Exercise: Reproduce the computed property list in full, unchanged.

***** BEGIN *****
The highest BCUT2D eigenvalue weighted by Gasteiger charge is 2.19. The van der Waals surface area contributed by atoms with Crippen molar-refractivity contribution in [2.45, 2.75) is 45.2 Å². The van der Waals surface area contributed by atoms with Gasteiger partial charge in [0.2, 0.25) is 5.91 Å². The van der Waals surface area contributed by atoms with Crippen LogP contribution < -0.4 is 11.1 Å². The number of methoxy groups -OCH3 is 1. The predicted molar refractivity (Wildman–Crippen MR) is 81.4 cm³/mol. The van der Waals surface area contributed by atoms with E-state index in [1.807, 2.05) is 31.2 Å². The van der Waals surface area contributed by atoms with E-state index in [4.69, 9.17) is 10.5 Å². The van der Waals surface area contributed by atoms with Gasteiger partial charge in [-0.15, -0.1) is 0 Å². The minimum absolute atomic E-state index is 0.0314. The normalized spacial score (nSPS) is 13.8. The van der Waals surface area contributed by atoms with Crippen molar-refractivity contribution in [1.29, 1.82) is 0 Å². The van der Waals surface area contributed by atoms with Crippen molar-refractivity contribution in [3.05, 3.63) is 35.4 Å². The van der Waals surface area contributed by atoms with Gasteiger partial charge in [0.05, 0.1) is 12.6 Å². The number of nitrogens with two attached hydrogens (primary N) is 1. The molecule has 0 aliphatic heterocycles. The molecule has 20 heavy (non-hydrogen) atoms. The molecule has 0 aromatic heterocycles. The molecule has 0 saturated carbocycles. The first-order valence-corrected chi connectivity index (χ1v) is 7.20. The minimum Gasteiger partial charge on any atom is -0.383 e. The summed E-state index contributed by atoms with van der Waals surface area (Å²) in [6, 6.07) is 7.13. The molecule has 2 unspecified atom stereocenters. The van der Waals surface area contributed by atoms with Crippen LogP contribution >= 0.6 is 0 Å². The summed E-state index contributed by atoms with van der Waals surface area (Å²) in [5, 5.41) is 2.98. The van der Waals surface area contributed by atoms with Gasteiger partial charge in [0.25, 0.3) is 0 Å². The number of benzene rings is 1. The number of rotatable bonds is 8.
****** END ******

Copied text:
The highest BCUT2D eigenvalue weighted by Gasteiger charge is 2.19. The van der Waals surface area contributed by atoms with Crippen molar-refractivity contribution in [2.45, 2.75) is 45.2 Å². The van der Waals surface area contributed by atoms with Gasteiger partial charge in [0.2, 0.25) is 5.91 Å². The van der Waals surface area contributed by atoms with Crippen LogP contribution < -0.4 is 11.1 Å². The number of methoxy groups -OCH3 is 1. The predicted molar refractivity (Wildman–Crippen MR) is 81.4 cm³/mol. The van der Waals surface area contributed by atoms with E-state index in [1.807, 2.05) is 31.2 Å². The van der Waals surface area contributed by atoms with E-state index in [4.69, 9.17) is 10.5 Å². The van der Waals surface area contributed by atoms with Gasteiger partial charge in [-0.15, -0.1) is 0 Å². The minimum absolute atomic E-state index is 0.0314. The normalized spacial score (nSPS) is 13.8. The van der Waals surface area contributed by atoms with Crippen molar-refractivity contribution in [1.29, 1.82) is 0 Å². The van der Waals surface area contributed by atoms with Crippen molar-refractivity contribution in [3.05, 3.63) is 35.4 Å². The van der Waals surface area contributed by atoms with Gasteiger partial charge in [0.05, 0.1) is 12.6 Å². The number of nitrogens with two attached hydrogens (primary N) is 1. The molecule has 0 aliphatic heterocycles. The molecule has 20 heavy (non-hydrogen) atoms. The molecule has 0 aromatic heterocycles. The molecule has 0 saturated carbocycles. The first-order valence-corrected chi connectivity index (χ1v) is 7.20. The minimum Gasteiger partial charge on any atom is -0.383 e. The summed E-state index contributed by atoms with van der Waals surface area (Å²) in [6, 6.07) is 7.13. The molecule has 2 unspecified atom stereocenters. The van der Waals surface area contributed by atoms with Crippen LogP contribution >= 0.6 is 0 Å². The summed E-state index contributed by atoms with van der Waals surface area (Å²) in [5, 5.41) is 2.98. The van der Waals surface area contributed by atoms with Gasteiger partial charge in [0.25, 0.3) is 0 Å². The number of benzene rings is 1. The number of rotatable bonds is 8.